I've just started doing some open mic type settings solo recently. With having moved to a new city in the past year and a half and with the pandemic, it's been challenging to get things going on that front, but it's one of my goals in 2022 - to perform live regularly...pandemic willing. BuzzSlayers: What kind of things inspire you to write?
To date I've mostly written from personal experiences. The writing of the first album, Silence Found, was largely therapeutic as I had gone through a really painful time. This one, Earth Still Moves, was written about what I was thinking and observing during this personal life change while the world was experiencing the pandemic. However, as I've continued to write there's more unreleased material that is outward about things I'm seeing in the world, of which I'm a small part, but they are not as inwardly personal. BuzzSlayers: Can we expect any music videos coming from you next year?
That's a goal I have at some point, I don't know about next year yet, it's possible. Definitely something I want to do down the line, but no firm plans for that as of now. I've actually really liked some music videos I've seen from other indie artists lately that are beautiful illustrations in motion, no filming of real people or settings. That could be something really cool to look into, in addition to filming one. BuzzSlayers: What's next for you as an artist?
There is...I've written the bones of another album (plus more for another album) and I need to get other musicians around me to come with their ideas and play the parts. I'd also really like to start playing shows as a band again. So, one of my goals for 2022 is to have a band again. It's been difficult with covid19 but hopefully in the not-too-distant future it will feel like the right time to get together and play with others again. If that happens, you can expect us to be in the studio again recording before too long.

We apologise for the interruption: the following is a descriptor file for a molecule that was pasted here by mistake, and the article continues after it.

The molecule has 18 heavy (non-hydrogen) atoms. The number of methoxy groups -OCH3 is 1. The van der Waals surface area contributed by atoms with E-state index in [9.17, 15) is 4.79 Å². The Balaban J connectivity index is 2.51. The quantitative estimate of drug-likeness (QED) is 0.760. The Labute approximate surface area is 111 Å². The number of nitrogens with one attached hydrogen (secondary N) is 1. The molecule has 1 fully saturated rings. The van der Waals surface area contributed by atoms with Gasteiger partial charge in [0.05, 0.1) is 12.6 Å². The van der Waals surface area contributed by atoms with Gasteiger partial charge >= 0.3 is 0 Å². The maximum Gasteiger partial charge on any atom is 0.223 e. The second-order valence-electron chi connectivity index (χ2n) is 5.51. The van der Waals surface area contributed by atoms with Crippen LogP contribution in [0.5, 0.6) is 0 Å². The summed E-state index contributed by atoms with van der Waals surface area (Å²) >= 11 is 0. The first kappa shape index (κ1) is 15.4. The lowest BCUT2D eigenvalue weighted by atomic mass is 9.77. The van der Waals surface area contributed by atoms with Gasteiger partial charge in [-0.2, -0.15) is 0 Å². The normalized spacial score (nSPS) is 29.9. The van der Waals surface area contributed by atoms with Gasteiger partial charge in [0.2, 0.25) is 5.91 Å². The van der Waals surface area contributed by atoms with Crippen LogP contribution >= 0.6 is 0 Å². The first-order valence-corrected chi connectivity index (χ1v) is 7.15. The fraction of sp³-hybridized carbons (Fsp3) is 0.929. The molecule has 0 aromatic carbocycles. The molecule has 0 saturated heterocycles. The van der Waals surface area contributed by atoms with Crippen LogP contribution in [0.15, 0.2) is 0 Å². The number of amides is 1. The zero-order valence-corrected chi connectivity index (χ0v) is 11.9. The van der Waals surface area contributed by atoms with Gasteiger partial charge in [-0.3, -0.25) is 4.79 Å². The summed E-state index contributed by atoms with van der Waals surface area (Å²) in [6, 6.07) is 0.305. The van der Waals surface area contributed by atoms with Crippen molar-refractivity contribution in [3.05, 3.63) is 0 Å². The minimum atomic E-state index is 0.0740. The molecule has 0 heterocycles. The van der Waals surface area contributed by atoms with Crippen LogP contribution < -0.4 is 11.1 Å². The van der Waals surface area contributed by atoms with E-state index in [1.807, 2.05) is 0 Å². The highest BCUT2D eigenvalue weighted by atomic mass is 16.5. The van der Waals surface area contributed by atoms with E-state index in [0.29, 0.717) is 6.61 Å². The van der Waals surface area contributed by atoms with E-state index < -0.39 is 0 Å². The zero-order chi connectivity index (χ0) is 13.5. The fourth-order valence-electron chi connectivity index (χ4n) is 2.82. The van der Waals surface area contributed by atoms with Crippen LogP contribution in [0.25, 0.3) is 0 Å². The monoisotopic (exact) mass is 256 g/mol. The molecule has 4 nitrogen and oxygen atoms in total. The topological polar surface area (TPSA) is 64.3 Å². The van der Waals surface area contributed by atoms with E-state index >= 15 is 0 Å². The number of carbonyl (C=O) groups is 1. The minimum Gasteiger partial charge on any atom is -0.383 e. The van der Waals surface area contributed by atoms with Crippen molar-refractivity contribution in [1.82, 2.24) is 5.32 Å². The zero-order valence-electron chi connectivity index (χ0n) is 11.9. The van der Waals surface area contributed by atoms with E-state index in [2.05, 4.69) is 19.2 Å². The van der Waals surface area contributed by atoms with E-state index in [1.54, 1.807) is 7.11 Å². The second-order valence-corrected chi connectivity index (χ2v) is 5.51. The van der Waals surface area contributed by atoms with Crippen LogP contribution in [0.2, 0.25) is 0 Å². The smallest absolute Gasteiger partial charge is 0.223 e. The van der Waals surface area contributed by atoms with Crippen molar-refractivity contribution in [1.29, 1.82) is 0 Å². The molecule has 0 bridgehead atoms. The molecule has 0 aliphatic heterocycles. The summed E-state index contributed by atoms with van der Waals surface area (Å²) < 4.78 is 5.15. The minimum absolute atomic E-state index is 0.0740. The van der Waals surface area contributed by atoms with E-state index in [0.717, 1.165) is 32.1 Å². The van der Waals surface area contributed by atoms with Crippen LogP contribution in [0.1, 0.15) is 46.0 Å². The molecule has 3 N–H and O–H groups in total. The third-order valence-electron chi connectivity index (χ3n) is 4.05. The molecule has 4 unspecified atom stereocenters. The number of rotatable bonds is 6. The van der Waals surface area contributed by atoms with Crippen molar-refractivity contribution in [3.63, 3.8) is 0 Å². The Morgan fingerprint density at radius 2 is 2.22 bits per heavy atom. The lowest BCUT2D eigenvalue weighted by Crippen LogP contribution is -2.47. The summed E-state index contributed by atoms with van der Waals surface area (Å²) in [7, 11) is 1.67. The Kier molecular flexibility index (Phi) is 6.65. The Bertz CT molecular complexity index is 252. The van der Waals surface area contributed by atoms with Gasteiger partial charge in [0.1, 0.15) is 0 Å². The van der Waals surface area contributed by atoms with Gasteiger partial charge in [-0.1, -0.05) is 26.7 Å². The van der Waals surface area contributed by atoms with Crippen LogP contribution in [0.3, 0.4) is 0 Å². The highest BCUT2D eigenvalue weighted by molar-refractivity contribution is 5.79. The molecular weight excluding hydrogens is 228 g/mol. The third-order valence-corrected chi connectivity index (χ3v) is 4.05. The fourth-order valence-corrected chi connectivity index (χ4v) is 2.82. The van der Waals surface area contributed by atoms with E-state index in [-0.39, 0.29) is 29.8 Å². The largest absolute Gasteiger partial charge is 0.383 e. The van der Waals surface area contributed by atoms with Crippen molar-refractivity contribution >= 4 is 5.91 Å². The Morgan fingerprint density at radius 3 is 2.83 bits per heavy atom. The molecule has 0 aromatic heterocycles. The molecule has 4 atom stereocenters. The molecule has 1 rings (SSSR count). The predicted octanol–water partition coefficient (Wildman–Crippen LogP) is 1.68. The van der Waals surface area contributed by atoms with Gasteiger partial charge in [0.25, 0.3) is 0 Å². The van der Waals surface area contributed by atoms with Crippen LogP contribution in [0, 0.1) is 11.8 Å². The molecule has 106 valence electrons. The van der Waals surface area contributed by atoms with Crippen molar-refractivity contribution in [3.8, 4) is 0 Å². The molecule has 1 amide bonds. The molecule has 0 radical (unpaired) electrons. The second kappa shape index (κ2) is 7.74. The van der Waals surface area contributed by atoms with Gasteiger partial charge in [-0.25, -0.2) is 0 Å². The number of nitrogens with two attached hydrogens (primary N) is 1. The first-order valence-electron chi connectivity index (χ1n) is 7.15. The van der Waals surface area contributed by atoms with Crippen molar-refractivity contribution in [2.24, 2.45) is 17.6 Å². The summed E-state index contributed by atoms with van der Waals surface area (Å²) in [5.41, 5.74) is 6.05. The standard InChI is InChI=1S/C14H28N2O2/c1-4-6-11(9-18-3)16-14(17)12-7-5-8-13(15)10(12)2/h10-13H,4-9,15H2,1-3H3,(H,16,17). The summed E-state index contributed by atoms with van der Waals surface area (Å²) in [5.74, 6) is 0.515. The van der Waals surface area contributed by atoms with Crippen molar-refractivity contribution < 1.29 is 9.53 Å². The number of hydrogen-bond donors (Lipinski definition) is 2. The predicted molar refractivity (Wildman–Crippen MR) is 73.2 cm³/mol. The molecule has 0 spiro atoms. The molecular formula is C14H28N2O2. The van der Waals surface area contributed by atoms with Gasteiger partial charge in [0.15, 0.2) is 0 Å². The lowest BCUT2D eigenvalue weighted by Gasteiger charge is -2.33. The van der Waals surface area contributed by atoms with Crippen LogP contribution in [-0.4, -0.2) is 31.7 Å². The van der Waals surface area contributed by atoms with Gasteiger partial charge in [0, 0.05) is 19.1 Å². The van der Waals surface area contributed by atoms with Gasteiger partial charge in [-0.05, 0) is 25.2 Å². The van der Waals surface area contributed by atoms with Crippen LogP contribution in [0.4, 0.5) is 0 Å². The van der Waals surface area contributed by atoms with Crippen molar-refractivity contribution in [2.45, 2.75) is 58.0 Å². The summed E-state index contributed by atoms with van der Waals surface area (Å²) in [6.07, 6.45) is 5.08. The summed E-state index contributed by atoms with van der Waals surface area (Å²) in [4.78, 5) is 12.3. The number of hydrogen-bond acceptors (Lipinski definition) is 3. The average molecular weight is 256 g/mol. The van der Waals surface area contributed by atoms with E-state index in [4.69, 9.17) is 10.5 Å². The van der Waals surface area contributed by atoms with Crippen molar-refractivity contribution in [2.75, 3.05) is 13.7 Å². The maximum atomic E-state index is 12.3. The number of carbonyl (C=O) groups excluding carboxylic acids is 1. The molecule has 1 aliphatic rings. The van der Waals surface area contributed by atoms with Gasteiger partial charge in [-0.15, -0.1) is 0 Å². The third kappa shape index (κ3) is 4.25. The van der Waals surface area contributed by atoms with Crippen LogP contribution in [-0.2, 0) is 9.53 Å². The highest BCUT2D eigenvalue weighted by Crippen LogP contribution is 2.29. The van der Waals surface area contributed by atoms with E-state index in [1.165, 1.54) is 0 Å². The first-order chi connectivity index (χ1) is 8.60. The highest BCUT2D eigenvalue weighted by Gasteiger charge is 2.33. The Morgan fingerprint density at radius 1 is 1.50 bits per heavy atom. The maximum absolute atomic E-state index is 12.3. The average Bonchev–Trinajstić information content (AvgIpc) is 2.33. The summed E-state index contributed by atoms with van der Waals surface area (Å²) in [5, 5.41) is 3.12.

BuzzSlayers: Who are you listening to right now?
Well, right now, because it's during the holidays, I've been listening to a lot of Sufjan Stevens Christmas music. There are some incredible songs in there regardless of them being seasonal. But in addition, I've been listening to Lucy Dacus' Home Video, Snail Mail's Valentine, The Killers' Pressure Machine, and Middle Kids' Today We're the Greatest a lot. All of those came out in 2021. I've also been getting more familiar with local Albuquerque artists, there's a great music scene here, like JD Nash, The Ordinary Things, and Lowmello, to name a few. All have had new music come out in the past year.
BuzzSlayers: What are you doing when you're NOT working on music?
Albuquerque has hundreds of great hikes, the Sandia mountains are close by, so I go hiking pretty regularly. I ride my bicycle around town to run errands, go to restaurants, etc. when the weathers nice. I like going to coffee shops and farmers markets and other pop-up markets as well. There's a really cool culture of DIY and handmade artistry in Albuquerque so there's always something cool to check out. I have a 2-year-old, so she keeps me busy. She has a ukulele that she strums and sings things like Wheels on the Bus and Baby Shark. In my day job I work for a research company, so I write surveys, analyze data, and create presentations, it keeps my mind engaged and helps fund my music passion.
BuzzSlayers: This album feels like a big undertaking. What kind of advice would you have for other up and coming bands out there?
Get out there and play as much as you can, say "Yes" to most gig opportunities if possible. I've long thought the best practice is performing. When it comes time to go to the studio and record, be organized with your goals for each session (what all parts you want to get down that day), but also be open to new ideas in the middle of recording. Often a new idea won't come until people in the band, or the recording engineer hears some of the pieces together first. At the same time, have some studio restraint. You could work on one song forever, and while some new ideas are good and add a lot, at some point you've got to wrap it up and get it out there.
BuzzSlayers: Before we go, what would you like to say to fans of the music?
Most of all I'd like to say thank you. And there is more to come.